Of the 139 countries that agreed on Thursday on a vast reform of international taxation, 9 are missing. Among them, three are members of the European Union (Ireland, Hungary, Estonia), two are African countries (Kenya, Nigeria) and two are known to be fiscal havens (Barbados-Saint-Vincent and the Grenadines). In addition Peru, which abstained from signing for lack of government, and Sri Lanka.
But what catches the attention is the absence of Ireland whose low tax rate – 12.5% displayed but in reality closer to 2 to 3% – made fortune by attracting on its soil billions of dollars in profit from American corporations. The Irish government has long been opposed to such reform. According to his calculations, the creation of a minimum corporate tax rate would result in a loss of tax revenue of € 2 billion to € 2.4 billion in the Irish budget, or one fifth of total tax revenue. companies.
Irish Finance Minister Paschal Donohoe said last Thursday that his country was not yet ready to accept the text as it stood. “I was unable to join consensus on the deal and in particular on an overall minimum effective tax rate of at least 15% today. I expressed Ireland’s reservations, but I remain committed to the process and my aim is to find a way out that Ireland can still support, ”he said in a statement.
Barbados-Saint-Vincent and the Grenadines isolated
In short, Dublin is against but remains at the negotiating table. In fact, the Irish authorities will probably wait to see the final result of the American tax reform that the administration of Joe Biden intends to implement. In particular, what will be the minimum corporate tax rate in the United States? If it’s 15%, they should line up.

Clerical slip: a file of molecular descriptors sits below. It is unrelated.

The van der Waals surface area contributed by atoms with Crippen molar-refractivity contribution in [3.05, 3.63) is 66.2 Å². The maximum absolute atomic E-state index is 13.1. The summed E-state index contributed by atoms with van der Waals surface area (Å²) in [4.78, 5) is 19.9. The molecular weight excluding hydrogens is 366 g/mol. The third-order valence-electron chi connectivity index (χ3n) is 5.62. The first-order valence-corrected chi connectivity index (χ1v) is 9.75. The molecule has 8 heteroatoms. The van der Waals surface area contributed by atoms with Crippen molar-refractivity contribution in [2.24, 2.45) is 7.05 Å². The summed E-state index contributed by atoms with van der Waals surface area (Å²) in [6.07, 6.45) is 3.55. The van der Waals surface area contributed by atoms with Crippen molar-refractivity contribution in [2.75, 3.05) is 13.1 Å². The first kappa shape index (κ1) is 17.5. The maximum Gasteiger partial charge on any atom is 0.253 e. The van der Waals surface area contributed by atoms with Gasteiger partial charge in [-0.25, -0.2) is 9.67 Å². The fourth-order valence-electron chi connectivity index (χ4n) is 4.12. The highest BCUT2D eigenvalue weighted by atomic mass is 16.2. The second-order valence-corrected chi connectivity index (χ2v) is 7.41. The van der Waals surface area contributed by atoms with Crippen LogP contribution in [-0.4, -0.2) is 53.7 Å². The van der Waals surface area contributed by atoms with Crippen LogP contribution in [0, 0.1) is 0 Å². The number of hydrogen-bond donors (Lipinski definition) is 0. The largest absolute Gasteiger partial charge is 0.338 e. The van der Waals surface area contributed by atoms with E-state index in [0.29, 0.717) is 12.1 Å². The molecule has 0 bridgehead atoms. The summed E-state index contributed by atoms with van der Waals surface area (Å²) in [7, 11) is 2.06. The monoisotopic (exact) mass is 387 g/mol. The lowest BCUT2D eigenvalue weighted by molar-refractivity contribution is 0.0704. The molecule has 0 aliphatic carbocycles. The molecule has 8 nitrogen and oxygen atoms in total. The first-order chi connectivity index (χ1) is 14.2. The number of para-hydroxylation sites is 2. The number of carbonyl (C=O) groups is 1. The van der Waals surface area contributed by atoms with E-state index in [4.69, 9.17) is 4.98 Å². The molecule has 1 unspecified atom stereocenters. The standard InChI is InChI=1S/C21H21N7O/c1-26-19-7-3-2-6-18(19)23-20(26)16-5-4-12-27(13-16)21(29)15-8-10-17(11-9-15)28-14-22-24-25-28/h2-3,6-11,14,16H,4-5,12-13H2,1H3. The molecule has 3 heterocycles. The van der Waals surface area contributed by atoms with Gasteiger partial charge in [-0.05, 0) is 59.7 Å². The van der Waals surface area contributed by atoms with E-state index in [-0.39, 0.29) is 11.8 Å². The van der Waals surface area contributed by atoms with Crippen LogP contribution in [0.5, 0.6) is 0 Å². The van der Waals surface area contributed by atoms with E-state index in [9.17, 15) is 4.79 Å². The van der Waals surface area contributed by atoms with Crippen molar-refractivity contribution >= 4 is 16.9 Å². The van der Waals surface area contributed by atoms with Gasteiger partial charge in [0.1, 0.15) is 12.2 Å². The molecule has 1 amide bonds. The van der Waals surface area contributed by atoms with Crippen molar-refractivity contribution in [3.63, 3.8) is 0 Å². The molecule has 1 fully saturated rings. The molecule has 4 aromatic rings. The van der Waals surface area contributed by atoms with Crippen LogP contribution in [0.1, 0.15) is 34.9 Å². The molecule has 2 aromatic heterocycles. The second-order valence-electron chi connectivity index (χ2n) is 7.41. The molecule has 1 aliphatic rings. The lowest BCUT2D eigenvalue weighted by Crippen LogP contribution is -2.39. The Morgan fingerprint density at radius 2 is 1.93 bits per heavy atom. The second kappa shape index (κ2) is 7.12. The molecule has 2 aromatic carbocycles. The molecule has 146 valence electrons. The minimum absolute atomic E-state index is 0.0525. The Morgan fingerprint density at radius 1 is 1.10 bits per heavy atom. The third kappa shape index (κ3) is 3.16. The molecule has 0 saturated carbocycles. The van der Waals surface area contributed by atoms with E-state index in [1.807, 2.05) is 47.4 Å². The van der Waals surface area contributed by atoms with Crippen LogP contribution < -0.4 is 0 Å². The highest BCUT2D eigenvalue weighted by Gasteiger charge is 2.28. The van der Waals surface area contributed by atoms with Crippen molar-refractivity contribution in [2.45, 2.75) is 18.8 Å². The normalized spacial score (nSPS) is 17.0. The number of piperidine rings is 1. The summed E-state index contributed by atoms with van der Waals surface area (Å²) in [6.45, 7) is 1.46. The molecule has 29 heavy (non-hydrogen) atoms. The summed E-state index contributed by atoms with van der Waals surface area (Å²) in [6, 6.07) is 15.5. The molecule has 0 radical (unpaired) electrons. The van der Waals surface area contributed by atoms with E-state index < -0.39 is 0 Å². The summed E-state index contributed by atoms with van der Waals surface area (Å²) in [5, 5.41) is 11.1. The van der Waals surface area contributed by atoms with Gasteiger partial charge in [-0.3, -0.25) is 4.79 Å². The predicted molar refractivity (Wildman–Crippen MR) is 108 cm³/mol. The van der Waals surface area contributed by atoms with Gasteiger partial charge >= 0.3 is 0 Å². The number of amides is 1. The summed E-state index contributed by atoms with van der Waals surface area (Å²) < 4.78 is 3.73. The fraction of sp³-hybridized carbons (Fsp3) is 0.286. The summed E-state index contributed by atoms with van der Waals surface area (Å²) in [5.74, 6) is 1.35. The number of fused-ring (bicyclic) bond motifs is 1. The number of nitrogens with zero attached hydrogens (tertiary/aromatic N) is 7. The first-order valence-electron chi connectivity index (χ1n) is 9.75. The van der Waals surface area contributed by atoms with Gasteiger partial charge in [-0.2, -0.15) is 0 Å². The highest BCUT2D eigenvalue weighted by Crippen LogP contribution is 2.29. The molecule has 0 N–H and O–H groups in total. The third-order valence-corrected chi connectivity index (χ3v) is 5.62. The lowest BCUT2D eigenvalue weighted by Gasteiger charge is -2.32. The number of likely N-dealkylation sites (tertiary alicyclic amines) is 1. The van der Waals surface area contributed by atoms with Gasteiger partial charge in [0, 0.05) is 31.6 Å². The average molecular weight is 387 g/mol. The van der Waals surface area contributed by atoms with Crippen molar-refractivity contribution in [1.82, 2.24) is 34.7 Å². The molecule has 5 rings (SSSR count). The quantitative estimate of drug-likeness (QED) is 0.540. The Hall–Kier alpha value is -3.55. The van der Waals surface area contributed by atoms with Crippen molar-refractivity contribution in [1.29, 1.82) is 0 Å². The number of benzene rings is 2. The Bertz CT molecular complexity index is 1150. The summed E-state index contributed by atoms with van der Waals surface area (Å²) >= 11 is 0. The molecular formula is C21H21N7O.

Estonia and Hungary, meanwhile, are the last Eastern European countries to resist. In the post-Soviet era, these countries generally engaged in a strategy aiming, through favorable taxation, to attract investment from companies needing a workforce with low added value. Hungary thus has a nominal tax rate of 9.5%. Estonia, for its part, exempts from all taxes profits which are not distributed, otherwise a rate of 20% is applied. “These countries are reluctant to break their development model,” indicates a source familiar with the matter. In the negotiations, Estonia thus demanded the possibility of not taxing retained profits for a period of 4 years. They were opposed to an end of inadmissibility.
Barbados-Saint-Vincent and the Grenadines are the last two countries with very low taxation to steer clear. They risk finding themselves isolated as not only have all the major economies signed on, but also many reputable tax havens such as Bermuda, the Cayman Islands and the British Virgin Islands. Nigeria and Kenya, meanwhile, are members of the G24 which represents the interests of developing countries.
They criticize the fact that pillar 1 of the reform on the distribution of rights to tax the surplus profits of multinationals concerns only a hundred companies. They want to increase the number. The agreement envisages it however, but with a distant horizon. In 7 years, a review clause could make it possible to lower the threshold for global turnover of the companies concerned to $ 10 billion, against $ 20 billion today.